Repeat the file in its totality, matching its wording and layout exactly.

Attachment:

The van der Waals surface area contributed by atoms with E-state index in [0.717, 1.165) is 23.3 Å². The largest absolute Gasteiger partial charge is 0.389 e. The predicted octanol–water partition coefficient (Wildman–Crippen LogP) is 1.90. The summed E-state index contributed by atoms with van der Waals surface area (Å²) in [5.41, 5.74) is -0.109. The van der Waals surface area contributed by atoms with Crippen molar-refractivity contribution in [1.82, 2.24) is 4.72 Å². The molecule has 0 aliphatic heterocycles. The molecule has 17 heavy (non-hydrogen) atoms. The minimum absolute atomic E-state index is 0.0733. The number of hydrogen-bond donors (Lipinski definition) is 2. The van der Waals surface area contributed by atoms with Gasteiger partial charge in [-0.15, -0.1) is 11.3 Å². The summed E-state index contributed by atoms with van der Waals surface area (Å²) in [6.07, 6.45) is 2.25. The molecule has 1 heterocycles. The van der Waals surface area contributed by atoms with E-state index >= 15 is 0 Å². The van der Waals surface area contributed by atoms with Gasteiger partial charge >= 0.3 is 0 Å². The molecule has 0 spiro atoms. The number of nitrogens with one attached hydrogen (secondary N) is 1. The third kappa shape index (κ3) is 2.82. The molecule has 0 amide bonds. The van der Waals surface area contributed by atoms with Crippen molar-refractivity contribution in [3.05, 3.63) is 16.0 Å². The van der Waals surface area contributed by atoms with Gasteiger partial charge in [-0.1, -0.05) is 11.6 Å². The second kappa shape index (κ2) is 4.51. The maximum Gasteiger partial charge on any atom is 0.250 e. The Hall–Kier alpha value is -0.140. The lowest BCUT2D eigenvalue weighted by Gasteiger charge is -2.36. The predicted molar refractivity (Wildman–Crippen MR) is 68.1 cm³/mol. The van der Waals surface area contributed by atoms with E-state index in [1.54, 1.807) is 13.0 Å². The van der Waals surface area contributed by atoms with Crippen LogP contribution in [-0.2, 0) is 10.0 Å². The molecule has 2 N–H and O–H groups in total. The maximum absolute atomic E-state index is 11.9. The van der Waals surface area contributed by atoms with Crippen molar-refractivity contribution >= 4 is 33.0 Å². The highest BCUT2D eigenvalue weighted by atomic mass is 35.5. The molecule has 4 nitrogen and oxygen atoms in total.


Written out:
The van der Waals surface area contributed by atoms with E-state index in [0.717, 1.165) is 23.3 Å². The largest absolute Gasteiger partial charge is 0.389 e. The predicted octanol–water partition coefficient (Wildman–Crippen LogP) is 1.90. The summed E-state index contributed by atoms with van der Waals surface area (Å²) in [5.41, 5.74) is -0.109. The van der Waals surface area contributed by atoms with Crippen molar-refractivity contribution in [1.82, 2.24) is 4.72 Å². The molecule has 0 aliphatic heterocycles. The molecule has 17 heavy (non-hydrogen) atoms. The minimum absolute atomic E-state index is 0.0733. The number of hydrogen-bond donors (Lipinski definition) is 2. The van der Waals surface area contributed by atoms with Gasteiger partial charge in [-0.15, -0.1) is 11.3 Å². The summed E-state index contributed by atoms with van der Waals surface area (Å²) in [6.07, 6.45) is 2.25. The molecule has 1 heterocycles. The van der Waals surface area contributed by atoms with E-state index >= 15 is 0 Å². The van der Waals surface area contributed by atoms with Gasteiger partial charge >= 0.3 is 0 Å². The molecule has 0 spiro atoms. The number of nitrogens with one attached hydrogen (secondary N) is 1. The third kappa shape index (κ3) is 2.82. The molecule has 0 amide bonds. The van der Waals surface area contributed by atoms with Crippen molar-refractivity contribution in [3.05, 3.63) is 16.0 Å². The van der Waals surface area contributed by atoms with Gasteiger partial charge in [-0.1, -0.05) is 11.6 Å². The second kappa shape index (κ2) is 4.51. The maximum Gasteiger partial charge on any atom is 0.250 e. The Hall–Kier alpha value is -0.140. The lowest BCUT2D eigenvalue weighted by Gasteiger charge is -2.36. The predicted molar refractivity (Wildman–Crippen MR) is 68.1 cm³/mol. The van der Waals surface area contributed by atoms with E-state index in [1.54, 1.807) is 13.0 Å². The van der Waals surface area contributed by atoms with Crippen LogP contribution in [-0.2, 0) is 10.0 Å². The molecule has 2 N–H and O–H groups in total. The maximum absolute atomic E-state index is 11.9. The van der Waals surface area contributed by atoms with Crippen molar-refractivity contribution >= 4 is 33.0 Å². The highest BCUT2D eigenvalue weighted by atomic mass is 35.5. The molecule has 4 nitrogen and oxygen atoms in total.